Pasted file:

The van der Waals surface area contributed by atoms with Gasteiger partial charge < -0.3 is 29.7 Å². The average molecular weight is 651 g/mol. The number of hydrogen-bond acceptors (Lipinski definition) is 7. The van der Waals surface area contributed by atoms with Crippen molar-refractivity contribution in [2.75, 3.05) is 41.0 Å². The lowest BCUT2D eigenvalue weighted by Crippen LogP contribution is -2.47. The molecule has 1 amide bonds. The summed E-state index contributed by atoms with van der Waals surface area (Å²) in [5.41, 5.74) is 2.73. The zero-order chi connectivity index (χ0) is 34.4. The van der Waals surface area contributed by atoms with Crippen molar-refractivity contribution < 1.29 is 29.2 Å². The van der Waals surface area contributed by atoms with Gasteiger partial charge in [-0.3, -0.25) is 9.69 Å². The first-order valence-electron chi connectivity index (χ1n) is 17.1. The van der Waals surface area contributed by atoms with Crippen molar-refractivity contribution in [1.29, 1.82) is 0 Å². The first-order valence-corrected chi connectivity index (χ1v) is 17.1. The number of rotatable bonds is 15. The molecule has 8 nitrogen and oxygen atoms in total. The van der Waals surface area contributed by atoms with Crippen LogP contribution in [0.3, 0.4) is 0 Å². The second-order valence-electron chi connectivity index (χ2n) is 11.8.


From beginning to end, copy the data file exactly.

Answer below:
The van der Waals surface area contributed by atoms with Gasteiger partial charge < -0.3 is 29.7 Å². The average molecular weight is 651 g/mol. The number of hydrogen-bond acceptors (Lipinski definition) is 7. The van der Waals surface area contributed by atoms with Crippen molar-refractivity contribution in [2.75, 3.05) is 41.0 Å². The lowest BCUT2D eigenvalue weighted by Crippen LogP contribution is -2.47. The molecule has 1 amide bonds. The summed E-state index contributed by atoms with van der Waals surface area (Å²) in [5.41, 5.74) is 2.73. The zero-order chi connectivity index (χ0) is 34.4. The van der Waals surface area contributed by atoms with Crippen molar-refractivity contribution < 1.29 is 29.2 Å². The van der Waals surface area contributed by atoms with Gasteiger partial charge in [-0.3, -0.25) is 9.69 Å². The first-order valence-electron chi connectivity index (χ1n) is 17.1. The van der Waals surface area contributed by atoms with Crippen molar-refractivity contribution in [1.29, 1.82) is 0 Å². The first-order valence-corrected chi connectivity index (χ1v) is 17.1. The number of rotatable bonds is 15. The molecule has 8 nitrogen and oxygen atoms in total. The van der Waals surface area contributed by atoms with Crippen LogP contribution in [0.3, 0.4) is 0 Å². The second-order valence-electron chi connectivity index (χ2n) is 11.8.